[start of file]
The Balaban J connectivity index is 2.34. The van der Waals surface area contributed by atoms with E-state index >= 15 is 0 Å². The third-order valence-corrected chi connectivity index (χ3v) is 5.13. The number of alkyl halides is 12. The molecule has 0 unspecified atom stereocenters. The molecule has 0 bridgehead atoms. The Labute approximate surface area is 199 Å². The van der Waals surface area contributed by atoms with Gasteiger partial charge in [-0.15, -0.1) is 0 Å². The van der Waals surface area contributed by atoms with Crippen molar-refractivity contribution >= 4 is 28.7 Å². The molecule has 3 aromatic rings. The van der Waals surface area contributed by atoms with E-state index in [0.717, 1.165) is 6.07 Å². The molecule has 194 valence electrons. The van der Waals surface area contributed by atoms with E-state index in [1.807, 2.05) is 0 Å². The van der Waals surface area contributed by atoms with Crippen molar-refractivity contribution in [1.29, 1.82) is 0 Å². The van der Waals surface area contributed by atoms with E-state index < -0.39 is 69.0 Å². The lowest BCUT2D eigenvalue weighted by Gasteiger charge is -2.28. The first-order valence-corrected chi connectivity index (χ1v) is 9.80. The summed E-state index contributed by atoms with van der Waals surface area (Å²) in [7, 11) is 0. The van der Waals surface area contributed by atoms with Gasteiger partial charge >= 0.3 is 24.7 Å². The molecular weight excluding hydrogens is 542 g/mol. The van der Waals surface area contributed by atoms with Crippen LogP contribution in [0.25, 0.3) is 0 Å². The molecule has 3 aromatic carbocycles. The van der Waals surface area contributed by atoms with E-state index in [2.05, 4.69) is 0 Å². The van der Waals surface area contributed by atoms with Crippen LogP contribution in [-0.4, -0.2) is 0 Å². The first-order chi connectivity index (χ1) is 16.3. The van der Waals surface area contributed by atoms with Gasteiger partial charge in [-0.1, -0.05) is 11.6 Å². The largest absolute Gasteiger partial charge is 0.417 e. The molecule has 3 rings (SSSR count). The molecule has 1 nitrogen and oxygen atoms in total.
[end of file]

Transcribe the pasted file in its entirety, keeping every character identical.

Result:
The Balaban J connectivity index is 2.34. The van der Waals surface area contributed by atoms with E-state index >= 15 is 0 Å². The third-order valence-corrected chi connectivity index (χ3v) is 5.13. The number of alkyl halides is 12. The molecule has 0 unspecified atom stereocenters. The molecule has 0 bridgehead atoms. The Labute approximate surface area is 199 Å². The van der Waals surface area contributed by atoms with Gasteiger partial charge in [-0.15, -0.1) is 0 Å². The van der Waals surface area contributed by atoms with Crippen molar-refractivity contribution >= 4 is 28.7 Å². The molecule has 3 aromatic rings. The van der Waals surface area contributed by atoms with E-state index in [0.717, 1.165) is 6.07 Å². The molecule has 194 valence electrons. The van der Waals surface area contributed by atoms with E-state index in [1.807, 2.05) is 0 Å². The van der Waals surface area contributed by atoms with Crippen molar-refractivity contribution in [1.29, 1.82) is 0 Å². The van der Waals surface area contributed by atoms with E-state index < -0.39 is 69.0 Å². The lowest BCUT2D eigenvalue weighted by Gasteiger charge is -2.28. The first-order valence-corrected chi connectivity index (χ1v) is 9.80. The summed E-state index contributed by atoms with van der Waals surface area (Å²) in [7, 11) is 0. The van der Waals surface area contributed by atoms with Gasteiger partial charge >= 0.3 is 24.7 Å². The molecular weight excluding hydrogens is 542 g/mol. The van der Waals surface area contributed by atoms with Crippen LogP contribution in [0.25, 0.3) is 0 Å². The molecule has 3 aromatic carbocycles. The van der Waals surface area contributed by atoms with E-state index in [2.05, 4.69) is 0 Å². The van der Waals surface area contributed by atoms with Crippen LogP contribution in [-0.4, -0.2) is 0 Å². The first-order chi connectivity index (χ1) is 16.3. The van der Waals surface area contributed by atoms with Gasteiger partial charge in [-0.1, -0.05) is 11.6 Å². The largest absolute Gasteiger partial charge is 0.417 e. The molecule has 3 rings (SSSR count). The molecule has 1 nitrogen and oxygen atoms in total.